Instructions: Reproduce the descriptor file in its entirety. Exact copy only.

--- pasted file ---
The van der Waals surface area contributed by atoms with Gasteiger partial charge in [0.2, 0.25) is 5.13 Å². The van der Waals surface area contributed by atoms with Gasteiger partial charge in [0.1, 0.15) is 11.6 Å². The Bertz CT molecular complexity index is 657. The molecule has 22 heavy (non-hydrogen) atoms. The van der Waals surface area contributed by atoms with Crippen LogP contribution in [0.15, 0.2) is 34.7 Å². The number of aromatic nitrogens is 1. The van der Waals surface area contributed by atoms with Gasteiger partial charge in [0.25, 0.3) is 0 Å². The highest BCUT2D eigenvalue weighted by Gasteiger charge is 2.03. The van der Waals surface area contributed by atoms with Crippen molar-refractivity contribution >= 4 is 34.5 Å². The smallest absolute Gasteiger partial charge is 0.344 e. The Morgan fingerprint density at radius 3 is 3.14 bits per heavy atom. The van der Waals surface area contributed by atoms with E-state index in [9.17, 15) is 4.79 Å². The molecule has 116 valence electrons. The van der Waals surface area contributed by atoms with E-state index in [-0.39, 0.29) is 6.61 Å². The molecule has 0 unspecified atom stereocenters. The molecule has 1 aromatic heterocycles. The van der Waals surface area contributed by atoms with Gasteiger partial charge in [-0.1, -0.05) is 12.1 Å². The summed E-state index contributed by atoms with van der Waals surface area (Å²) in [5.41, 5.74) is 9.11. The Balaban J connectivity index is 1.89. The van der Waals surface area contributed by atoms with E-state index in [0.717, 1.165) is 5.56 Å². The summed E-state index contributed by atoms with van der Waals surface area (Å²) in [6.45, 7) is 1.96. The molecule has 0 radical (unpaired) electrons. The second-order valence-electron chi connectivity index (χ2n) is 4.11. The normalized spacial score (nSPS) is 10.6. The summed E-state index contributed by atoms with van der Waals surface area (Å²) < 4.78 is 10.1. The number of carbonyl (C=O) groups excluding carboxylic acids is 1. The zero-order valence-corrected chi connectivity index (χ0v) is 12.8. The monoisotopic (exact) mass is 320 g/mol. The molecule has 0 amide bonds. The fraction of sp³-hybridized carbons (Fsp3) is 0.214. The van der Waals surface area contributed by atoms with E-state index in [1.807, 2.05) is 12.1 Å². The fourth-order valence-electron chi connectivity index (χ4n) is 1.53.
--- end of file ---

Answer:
The van der Waals surface area contributed by atoms with Gasteiger partial charge in [0.2, 0.25) is 5.13 Å². The van der Waals surface area contributed by atoms with Gasteiger partial charge in [0.1, 0.15) is 11.6 Å². The Bertz CT molecular complexity index is 657. The molecule has 22 heavy (non-hydrogen) atoms. The van der Waals surface area contributed by atoms with Crippen LogP contribution in [0.15, 0.2) is 34.7 Å². The number of aromatic nitrogens is 1. The van der Waals surface area contributed by atoms with Gasteiger partial charge in [0.25, 0.3) is 0 Å². The highest BCUT2D eigenvalue weighted by Gasteiger charge is 2.03. The van der Waals surface area contributed by atoms with Crippen molar-refractivity contribution >= 4 is 34.5 Å². The smallest absolute Gasteiger partial charge is 0.344 e. The Morgan fingerprint density at radius 3 is 3.14 bits per heavy atom. The van der Waals surface area contributed by atoms with E-state index in [9.17, 15) is 4.79 Å². The molecule has 116 valence electrons. The van der Waals surface area contributed by atoms with E-state index in [-0.39, 0.29) is 6.61 Å². The molecule has 0 unspecified atom stereocenters. The molecule has 1 aromatic heterocycles. The van der Waals surface area contributed by atoms with Gasteiger partial charge in [-0.1, -0.05) is 12.1 Å². The summed E-state index contributed by atoms with van der Waals surface area (Å²) in [5.41, 5.74) is 9.11. The Balaban J connectivity index is 1.89. The van der Waals surface area contributed by atoms with E-state index in [0.717, 1.165) is 5.56 Å². The summed E-state index contributed by atoms with van der Waals surface area (Å²) in [6.45, 7) is 1.96. The molecule has 0 radical (unpaired) electrons. The second-order valence-electron chi connectivity index (χ2n) is 4.11. The normalized spacial score (nSPS) is 10.6. The summed E-state index contributed by atoms with van der Waals surface area (Å²) < 4.78 is 10.1. The number of carbonyl (C=O) groups excluding carboxylic acids is 1. The zero-order valence-corrected chi connectivity index (χ0v) is 12.8. The monoisotopic (exact) mass is 320 g/mol. The molecule has 0 amide bonds. The fraction of sp³-hybridized carbons (Fsp3) is 0.214. The van der Waals surface area contributed by atoms with E-state index in [1.807, 2.05) is 12.1 Å². The fourth-order valence-electron chi connectivity index (χ4n) is 1.53.